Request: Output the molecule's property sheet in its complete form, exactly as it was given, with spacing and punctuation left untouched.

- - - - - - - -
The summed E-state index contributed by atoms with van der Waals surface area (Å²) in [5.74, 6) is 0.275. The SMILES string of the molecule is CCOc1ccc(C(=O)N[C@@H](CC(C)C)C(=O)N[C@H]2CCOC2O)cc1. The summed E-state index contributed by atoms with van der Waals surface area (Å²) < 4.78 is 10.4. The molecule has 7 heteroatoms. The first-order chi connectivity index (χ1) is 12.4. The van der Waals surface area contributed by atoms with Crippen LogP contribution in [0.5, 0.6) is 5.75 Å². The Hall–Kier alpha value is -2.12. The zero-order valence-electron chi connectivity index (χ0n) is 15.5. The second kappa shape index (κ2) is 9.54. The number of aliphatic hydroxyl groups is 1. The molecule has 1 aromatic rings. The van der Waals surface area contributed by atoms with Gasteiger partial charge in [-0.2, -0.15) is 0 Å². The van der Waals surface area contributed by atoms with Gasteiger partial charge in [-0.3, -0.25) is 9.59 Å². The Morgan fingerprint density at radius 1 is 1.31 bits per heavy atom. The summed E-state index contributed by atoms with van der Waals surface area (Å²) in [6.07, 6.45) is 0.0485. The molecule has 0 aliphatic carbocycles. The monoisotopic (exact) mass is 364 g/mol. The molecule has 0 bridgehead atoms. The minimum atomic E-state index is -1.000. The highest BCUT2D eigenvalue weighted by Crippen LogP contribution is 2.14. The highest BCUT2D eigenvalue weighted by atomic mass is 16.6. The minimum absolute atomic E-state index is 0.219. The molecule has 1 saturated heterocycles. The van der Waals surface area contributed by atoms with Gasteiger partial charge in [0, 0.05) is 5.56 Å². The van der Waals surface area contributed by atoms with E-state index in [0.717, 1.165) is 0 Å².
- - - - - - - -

The summed E-state index contributed by atoms with van der Waals surface area (Å²) in [5.74, 6) is 0.275. The SMILES string of the molecule is CCOc1ccc(C(=O)N[C@@H](CC(C)C)C(=O)N[C@H]2CCOC2O)cc1. The summed E-state index contributed by atoms with van der Waals surface area (Å²) < 4.78 is 10.4. The molecule has 7 heteroatoms. The first-order chi connectivity index (χ1) is 12.4. The van der Waals surface area contributed by atoms with Crippen LogP contribution in [0.5, 0.6) is 5.75 Å². The Hall–Kier alpha value is -2.12. The zero-order valence-electron chi connectivity index (χ0n) is 15.5. The second kappa shape index (κ2) is 9.54. The number of aliphatic hydroxyl groups is 1. The molecule has 1 aromatic rings. The van der Waals surface area contributed by atoms with Gasteiger partial charge in [-0.2, -0.15) is 0 Å². The van der Waals surface area contributed by atoms with Gasteiger partial charge in [-0.3, -0.25) is 9.59 Å². The Morgan fingerprint density at radius 1 is 1.31 bits per heavy atom. The summed E-state index contributed by atoms with van der Waals surface area (Å²) in [6.07, 6.45) is 0.0485. The molecule has 0 aliphatic carbocycles. The monoisotopic (exact) mass is 364 g/mol. The molecule has 0 bridgehead atoms. The minimum atomic E-state index is -1.000. The highest BCUT2D eigenvalue weighted by Crippen LogP contribution is 2.14. The highest BCUT2D eigenvalue weighted by atomic mass is 16.6. The minimum absolute atomic E-state index is 0.219. The molecule has 1 saturated heterocycles. The van der Waals surface area contributed by atoms with Gasteiger partial charge in [0, 0.05) is 5.56 Å². The van der Waals surface area contributed by atoms with E-state index in [0.717, 1.165) is 0 Å².